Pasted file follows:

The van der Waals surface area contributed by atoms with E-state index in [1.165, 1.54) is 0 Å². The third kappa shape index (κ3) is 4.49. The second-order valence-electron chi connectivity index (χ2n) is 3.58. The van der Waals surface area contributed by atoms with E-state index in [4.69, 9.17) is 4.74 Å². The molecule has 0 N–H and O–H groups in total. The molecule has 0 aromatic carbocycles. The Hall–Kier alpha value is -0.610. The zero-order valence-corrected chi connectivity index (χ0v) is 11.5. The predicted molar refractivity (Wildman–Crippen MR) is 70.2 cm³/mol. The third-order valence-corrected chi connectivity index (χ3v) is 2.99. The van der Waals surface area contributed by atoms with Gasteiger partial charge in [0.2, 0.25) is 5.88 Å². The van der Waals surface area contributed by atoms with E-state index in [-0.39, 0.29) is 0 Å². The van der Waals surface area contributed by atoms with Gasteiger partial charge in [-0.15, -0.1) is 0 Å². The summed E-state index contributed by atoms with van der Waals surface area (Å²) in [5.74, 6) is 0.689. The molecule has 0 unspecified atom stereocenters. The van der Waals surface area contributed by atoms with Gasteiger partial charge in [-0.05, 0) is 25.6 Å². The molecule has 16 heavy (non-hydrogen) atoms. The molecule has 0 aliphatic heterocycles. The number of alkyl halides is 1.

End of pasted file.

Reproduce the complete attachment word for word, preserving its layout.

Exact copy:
The van der Waals surface area contributed by atoms with E-state index in [1.165, 1.54) is 0 Å². The third kappa shape index (κ3) is 4.49. The second-order valence-electron chi connectivity index (χ2n) is 3.58. The van der Waals surface area contributed by atoms with E-state index in [4.69, 9.17) is 4.74 Å². The molecule has 0 N–H and O–H groups in total. The molecule has 0 aromatic carbocycles. The Hall–Kier alpha value is -0.610. The zero-order valence-corrected chi connectivity index (χ0v) is 11.5. The predicted molar refractivity (Wildman–Crippen MR) is 70.2 cm³/mol. The third-order valence-corrected chi connectivity index (χ3v) is 2.99. The van der Waals surface area contributed by atoms with Gasteiger partial charge in [0.2, 0.25) is 5.88 Å². The van der Waals surface area contributed by atoms with E-state index in [-0.39, 0.29) is 0 Å². The van der Waals surface area contributed by atoms with Gasteiger partial charge in [-0.15, -0.1) is 0 Å². The summed E-state index contributed by atoms with van der Waals surface area (Å²) in [5.74, 6) is 0.689. The molecule has 0 unspecified atom stereocenters. The van der Waals surface area contributed by atoms with Gasteiger partial charge in [-0.05, 0) is 25.6 Å². The molecule has 16 heavy (non-hydrogen) atoms. The molecule has 0 aliphatic heterocycles. The number of alkyl halides is 1.